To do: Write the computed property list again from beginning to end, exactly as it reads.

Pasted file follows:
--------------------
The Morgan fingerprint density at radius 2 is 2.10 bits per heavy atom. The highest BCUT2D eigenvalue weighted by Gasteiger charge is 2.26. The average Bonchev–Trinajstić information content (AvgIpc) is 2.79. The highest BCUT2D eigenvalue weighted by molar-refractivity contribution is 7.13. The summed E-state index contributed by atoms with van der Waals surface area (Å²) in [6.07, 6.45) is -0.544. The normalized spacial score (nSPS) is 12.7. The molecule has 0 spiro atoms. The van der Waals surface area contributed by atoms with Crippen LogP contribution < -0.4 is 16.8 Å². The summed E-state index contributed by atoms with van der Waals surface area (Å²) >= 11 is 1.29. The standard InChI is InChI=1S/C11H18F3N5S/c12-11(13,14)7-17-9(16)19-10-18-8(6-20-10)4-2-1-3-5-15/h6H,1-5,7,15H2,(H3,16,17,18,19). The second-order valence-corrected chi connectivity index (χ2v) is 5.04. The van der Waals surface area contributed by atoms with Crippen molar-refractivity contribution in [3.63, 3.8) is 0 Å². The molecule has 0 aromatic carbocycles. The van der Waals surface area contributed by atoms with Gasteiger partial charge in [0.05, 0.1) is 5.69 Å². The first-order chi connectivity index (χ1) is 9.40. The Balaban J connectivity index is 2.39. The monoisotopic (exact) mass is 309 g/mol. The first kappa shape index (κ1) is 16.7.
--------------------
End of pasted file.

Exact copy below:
The Morgan fingerprint density at radius 2 is 2.10 bits per heavy atom. The highest BCUT2D eigenvalue weighted by Gasteiger charge is 2.26. The average Bonchev–Trinajstić information content (AvgIpc) is 2.79. The highest BCUT2D eigenvalue weighted by molar-refractivity contribution is 7.13. The summed E-state index contributed by atoms with van der Waals surface area (Å²) in [6.07, 6.45) is -0.544. The normalized spacial score (nSPS) is 12.7. The molecule has 0 spiro atoms. The van der Waals surface area contributed by atoms with Crippen LogP contribution < -0.4 is 16.8 Å². The summed E-state index contributed by atoms with van der Waals surface area (Å²) >= 11 is 1.29. The standard InChI is InChI=1S/C11H18F3N5S/c12-11(13,14)7-17-9(16)19-10-18-8(6-20-10)4-2-1-3-5-15/h6H,1-5,7,15H2,(H3,16,17,18,19). The second-order valence-corrected chi connectivity index (χ2v) is 5.04. The van der Waals surface area contributed by atoms with Crippen molar-refractivity contribution in [3.63, 3.8) is 0 Å². The molecule has 0 aromatic carbocycles. The van der Waals surface area contributed by atoms with Gasteiger partial charge in [0.05, 0.1) is 5.69 Å². The first-order chi connectivity index (χ1) is 9.40. The Balaban J connectivity index is 2.39. The monoisotopic (exact) mass is 309 g/mol. The first kappa shape index (κ1) is 16.7.